I took a short break to go to the bathroom and then when right back into it. I was starting to feel a little winded, so I really wanted to rush through this. I kept pushing myself to keep going, I could sleep for 20 hours after this but I would kill myself for the next 75 minutes.Verbal
The verbal was pretty standard. The RCs were only half a page long except for one long astronomical RC near the end of the test. I thought the CRs were pretty straightforward too. There were a few SCs that gave me trouble. I could only get them down to 2 answers and then took a 50/50 guess. By the last SC, I think I hit a wall because it took me 6 minutes to finish (right to the end!) I kept staring at it but my head was pounding at this point, so I think I just guessed the answer and finished the test.
I skipped through all the survey screens and decided to report the scores. I felt I did okay, no better or worse than when I was taking my practise CATs, so I expected a 700-710. I think I sat there for like a full 2 minutes staring at the 760. I was shocked. I went home and went to sleep... probably with the same shocked face.Epilogue
Well, I wanted to give a big thank you to GMAT Club. I would never have achieved my score without all the great information on this site. Although, I didn't participate much in the forums, I read them extensively particularly, the study plans, the FAQ threads and the GMAT experience threads.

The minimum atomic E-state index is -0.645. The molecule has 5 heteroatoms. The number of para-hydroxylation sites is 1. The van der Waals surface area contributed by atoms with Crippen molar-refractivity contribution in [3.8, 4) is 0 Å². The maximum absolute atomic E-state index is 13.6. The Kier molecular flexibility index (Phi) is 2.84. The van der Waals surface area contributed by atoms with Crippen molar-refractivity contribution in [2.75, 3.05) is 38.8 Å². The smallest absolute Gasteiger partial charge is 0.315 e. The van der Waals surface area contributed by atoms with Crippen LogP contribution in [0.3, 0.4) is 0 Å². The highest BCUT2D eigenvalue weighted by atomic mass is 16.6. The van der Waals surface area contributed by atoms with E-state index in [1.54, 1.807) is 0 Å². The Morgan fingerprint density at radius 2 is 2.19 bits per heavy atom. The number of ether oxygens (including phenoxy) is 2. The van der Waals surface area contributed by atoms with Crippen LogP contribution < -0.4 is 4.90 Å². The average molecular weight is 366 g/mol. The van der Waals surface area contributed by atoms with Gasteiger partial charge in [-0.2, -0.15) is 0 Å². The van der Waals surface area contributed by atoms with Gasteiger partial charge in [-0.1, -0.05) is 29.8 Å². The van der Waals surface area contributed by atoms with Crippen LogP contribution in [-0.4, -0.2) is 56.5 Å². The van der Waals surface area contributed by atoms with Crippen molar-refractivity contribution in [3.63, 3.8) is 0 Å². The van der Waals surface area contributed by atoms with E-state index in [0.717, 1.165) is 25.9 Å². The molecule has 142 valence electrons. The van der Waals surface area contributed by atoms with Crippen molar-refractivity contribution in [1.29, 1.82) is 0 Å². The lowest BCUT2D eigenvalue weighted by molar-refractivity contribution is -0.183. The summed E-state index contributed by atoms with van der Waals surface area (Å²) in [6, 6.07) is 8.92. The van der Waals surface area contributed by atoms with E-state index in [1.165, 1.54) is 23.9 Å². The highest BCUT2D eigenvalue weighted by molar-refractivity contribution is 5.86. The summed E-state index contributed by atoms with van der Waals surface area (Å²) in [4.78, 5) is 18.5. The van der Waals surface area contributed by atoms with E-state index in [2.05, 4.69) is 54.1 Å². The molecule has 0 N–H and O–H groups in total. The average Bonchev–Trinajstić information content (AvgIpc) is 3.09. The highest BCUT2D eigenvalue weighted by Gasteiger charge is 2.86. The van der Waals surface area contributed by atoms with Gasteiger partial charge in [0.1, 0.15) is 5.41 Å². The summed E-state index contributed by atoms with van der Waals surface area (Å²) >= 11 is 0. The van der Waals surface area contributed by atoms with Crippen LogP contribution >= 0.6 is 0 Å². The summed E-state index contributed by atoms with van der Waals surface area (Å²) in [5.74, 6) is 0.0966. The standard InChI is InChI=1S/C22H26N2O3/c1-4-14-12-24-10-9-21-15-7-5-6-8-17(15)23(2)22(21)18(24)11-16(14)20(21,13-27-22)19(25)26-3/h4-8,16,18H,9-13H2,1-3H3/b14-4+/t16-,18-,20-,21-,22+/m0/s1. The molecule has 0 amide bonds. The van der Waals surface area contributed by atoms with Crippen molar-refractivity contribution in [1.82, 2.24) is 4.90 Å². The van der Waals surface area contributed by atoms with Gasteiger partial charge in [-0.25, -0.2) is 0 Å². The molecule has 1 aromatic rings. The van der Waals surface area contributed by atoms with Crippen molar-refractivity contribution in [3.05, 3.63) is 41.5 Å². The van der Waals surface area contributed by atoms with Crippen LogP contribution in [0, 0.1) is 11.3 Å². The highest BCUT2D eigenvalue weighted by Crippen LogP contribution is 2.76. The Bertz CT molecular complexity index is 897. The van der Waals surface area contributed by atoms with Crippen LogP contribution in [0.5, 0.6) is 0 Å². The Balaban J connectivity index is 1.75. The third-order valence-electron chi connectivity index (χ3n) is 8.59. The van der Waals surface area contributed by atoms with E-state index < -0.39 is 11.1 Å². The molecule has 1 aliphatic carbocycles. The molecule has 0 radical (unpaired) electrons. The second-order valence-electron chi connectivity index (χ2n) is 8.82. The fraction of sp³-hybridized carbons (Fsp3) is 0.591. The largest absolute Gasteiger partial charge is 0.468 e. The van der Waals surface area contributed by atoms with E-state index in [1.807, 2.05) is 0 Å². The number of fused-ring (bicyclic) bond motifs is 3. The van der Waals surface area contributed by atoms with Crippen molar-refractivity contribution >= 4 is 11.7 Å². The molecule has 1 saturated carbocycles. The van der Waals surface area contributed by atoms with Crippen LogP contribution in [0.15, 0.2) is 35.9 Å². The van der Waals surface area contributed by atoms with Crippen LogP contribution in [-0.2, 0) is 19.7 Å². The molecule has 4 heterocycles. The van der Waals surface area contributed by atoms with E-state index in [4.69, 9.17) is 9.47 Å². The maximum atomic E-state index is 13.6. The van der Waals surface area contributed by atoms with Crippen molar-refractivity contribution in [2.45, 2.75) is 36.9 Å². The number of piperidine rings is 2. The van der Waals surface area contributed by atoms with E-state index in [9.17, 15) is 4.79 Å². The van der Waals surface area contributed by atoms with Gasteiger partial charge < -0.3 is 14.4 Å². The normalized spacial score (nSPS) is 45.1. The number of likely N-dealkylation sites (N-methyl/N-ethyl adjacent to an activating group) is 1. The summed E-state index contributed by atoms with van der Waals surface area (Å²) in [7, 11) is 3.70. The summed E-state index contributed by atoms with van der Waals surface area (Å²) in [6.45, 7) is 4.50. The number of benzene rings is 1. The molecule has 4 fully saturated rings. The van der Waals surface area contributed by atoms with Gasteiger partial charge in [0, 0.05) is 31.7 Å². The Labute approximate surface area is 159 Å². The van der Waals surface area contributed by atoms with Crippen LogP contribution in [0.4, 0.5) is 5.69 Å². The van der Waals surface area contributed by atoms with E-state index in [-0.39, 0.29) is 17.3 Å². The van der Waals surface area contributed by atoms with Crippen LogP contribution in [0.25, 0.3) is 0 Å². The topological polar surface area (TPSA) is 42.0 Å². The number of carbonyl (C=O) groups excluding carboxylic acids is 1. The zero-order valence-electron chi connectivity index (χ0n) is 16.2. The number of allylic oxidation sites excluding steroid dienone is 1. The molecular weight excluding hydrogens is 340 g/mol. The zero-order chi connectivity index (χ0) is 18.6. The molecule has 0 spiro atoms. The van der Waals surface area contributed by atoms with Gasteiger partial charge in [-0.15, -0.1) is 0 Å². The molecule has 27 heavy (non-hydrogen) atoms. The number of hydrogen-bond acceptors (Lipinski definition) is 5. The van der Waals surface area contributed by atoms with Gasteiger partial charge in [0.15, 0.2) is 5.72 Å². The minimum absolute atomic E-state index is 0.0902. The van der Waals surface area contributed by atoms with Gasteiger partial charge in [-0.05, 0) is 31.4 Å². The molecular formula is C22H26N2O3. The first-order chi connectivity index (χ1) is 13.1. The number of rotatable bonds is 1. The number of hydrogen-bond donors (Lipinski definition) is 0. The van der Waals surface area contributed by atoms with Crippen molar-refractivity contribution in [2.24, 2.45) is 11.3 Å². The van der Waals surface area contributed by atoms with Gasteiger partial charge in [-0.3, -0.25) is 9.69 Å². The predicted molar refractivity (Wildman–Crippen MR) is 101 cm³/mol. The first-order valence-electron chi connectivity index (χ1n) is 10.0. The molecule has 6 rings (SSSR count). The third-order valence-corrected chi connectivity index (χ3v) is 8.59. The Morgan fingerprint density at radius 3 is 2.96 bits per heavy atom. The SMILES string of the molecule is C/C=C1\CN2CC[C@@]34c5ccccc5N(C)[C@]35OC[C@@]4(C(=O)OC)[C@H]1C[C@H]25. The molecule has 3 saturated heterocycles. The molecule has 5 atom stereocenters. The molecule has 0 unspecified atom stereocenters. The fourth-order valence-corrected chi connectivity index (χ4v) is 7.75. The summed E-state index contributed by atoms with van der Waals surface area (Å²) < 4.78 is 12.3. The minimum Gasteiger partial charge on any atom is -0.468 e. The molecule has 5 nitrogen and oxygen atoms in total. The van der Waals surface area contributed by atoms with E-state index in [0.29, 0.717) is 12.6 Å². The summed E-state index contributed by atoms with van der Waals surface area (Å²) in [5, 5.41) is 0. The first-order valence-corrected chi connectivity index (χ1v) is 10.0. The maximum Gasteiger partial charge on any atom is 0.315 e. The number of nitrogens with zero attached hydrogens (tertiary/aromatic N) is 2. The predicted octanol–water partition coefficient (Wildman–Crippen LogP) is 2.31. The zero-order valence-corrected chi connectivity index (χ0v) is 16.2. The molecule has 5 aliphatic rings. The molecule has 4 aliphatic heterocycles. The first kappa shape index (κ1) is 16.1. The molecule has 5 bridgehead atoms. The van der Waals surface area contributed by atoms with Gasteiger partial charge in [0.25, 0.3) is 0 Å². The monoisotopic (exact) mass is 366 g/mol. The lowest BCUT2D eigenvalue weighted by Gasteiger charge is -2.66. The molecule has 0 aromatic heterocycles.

Here's what I would have done differently if I could do it again:
- Use an error log.
- Do fewer easy questions and focus more on the advanced questions. I spent a lot of time going over material that I was already pretty good at.
- Do the GMATClub tests.
- Finish the SC document that I referred to earlier. When I started that document, I was getting half of them wrong, by the middle, I was getting only 1 out of 20 wrong. I ran out of time before I could finish all the questions though and didn't get a chance to review my mistakes.
- Do full length tests with AWA. I ended up with a 5.5, so this isn't a huge regret but I'm pretty sure I could have squeezed out a 6.0 with practise.
My best tip for those still studying. Don't worry about every question. I was getting 10 wrong during my practise CATs in quant and still ended up with Q50. So, missing a few questions here and there is no big deal. Wasting 10 minutes on a question, on the other hand, is a big deal.